The simple act of developing collaborative governance forces an organization to consider the vision and goals of the business. It’s not possible to create governance without this, because governance will require some trade-offs, so it’s crucial to have a very clear shared understanding of your priorities as well as key variables.
The detail required for the governance plan documentation should be aligned with the results you hope to achieve. Thus, the vision offers a framework for governance.
Making IT’s life easier isn’t the only purpose of governance (though, that is a great perk). It also helps every employee at your organization. Collaborative governance offers transparency, which is reassuring because everyone has the ability to understand how and why decisions are made. Transparency also makes it easier to maintain consistency and avoid non-compliance.
All team members can rest assured—not only is the IT team well-prepared for any issues or questions that arise, but team members also have access to that information themselves. This sort of transparency breeds trust, and that’s a core value that every organization should strive toward.
Modern collaborative efforts now take place through a comprehensive range of technologies rather than solely in meetings. Furthermore, the use of asynchronous communication has grown, offering employees more freedom to choose when and how to connect with their colleagues.
Microsoft 365 provides a variety of collaborative tools, such as messaging and meeting settings, to assist you in managing communication inside your company. Collaborative governance allows IT teams to enhance this communication experience for end users by ensuring policies are consistent and risk is mitigated.
Not only does collaboration governance enhance communication between end users, but it also enhances communication between IT teams and end users. It has to. It’s crucial that IT managers and their teams have a clear plan in place for how Microsoft 365 will develop with their business and meet their needs. And by having this plan, they are then able to communicate pertinent information to end users.
Pros of enabling self-service for collaborative governance in Microsoft 365
Collaborative governance results in planning, efficiency, transparency and risk mitigation. Self-service may seem to conflict with some of these governance values, but in reality, marrying governance and self-serve may bring the best of both worlds together. Here are some benefits of enabling self-service for collaborative governance.
Want to boost employee productivity? Try lengthening the leash a little. Trust goes a long way, and self-serve intrinsically involves an element of trust. It also enhances the possibilities for collaborative approaches, which may strengthen a company and its teams when done effectively.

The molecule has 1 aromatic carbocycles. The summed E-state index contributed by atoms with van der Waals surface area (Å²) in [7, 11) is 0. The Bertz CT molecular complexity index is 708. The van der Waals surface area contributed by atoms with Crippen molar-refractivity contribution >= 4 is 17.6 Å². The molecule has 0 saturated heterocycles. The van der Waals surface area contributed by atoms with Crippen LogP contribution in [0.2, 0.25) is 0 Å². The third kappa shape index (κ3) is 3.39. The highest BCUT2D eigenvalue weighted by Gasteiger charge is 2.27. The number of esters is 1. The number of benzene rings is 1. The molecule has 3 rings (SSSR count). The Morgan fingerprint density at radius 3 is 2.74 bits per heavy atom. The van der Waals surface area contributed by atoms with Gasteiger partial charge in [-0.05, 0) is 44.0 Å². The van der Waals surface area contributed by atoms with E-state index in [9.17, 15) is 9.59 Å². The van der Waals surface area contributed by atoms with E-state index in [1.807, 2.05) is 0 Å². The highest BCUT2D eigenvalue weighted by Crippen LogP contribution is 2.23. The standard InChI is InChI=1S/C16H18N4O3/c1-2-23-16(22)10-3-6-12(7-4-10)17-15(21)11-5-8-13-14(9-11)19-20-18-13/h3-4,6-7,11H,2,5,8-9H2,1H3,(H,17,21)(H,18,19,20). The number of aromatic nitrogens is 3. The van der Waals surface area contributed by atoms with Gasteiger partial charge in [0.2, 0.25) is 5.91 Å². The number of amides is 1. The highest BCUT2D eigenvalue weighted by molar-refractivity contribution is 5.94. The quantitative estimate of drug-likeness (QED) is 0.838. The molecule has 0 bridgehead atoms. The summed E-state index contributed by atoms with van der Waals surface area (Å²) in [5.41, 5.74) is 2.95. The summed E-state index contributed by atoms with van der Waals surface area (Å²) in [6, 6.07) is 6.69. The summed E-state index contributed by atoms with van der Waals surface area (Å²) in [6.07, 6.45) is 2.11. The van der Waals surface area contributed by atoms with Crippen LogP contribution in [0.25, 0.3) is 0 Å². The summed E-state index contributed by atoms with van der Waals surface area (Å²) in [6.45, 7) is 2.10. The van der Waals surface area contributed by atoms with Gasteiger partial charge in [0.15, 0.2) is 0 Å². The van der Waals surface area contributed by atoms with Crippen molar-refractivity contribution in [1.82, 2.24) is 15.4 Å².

By having clear standards for how tools should be used, providing end-user training, and maintaining self-service, an organization will almost certainly increase productivity and end-user adoption. Why is this? Because the company is trusting and empowering its employees, which makes them feel good about coming to work every day.
An empowered employee is an independent and productive employee. If you implement a governance approach that allows end users to have some control, while also safeguarding the content and data they use across all products, you empower employees in a practical way.
Employee empowerment in the context of Microsoft 365 means allowing end users to choose and manage their own tools. That fact is, keeping self-service options enabled increases end-user adoption.
Simply put, self-serve is the more cost-effective option. IT scalability suffers significantly when a system is completely locked down. This model requires IT to conduct extensive research, provide their approval, and accept responsibility for all decisions. The larger your organization, the more bodies are needed to read tickets, execute changes, etc.
Improved data security
When we say that enabling self-serve can actually improve data security, a lot of people think that there must be a mistake. That can’t be right! When we give employees more freedom, it only opens up their organization to risk, right? Well, that neglects shadow IT.
Ahhh shadow IT, the bane of every IT professional’s existence.
One of the ways that Microsoft self-serve actually improves data security is because, once enabled, end users are much less likely to use shadow IT—which mitigates the risk of data leaks. When self-serve isn’t an option, employees often feel frustrated by their lack of control and having to wait for IT to get around to their tickets. So, they find workarounds.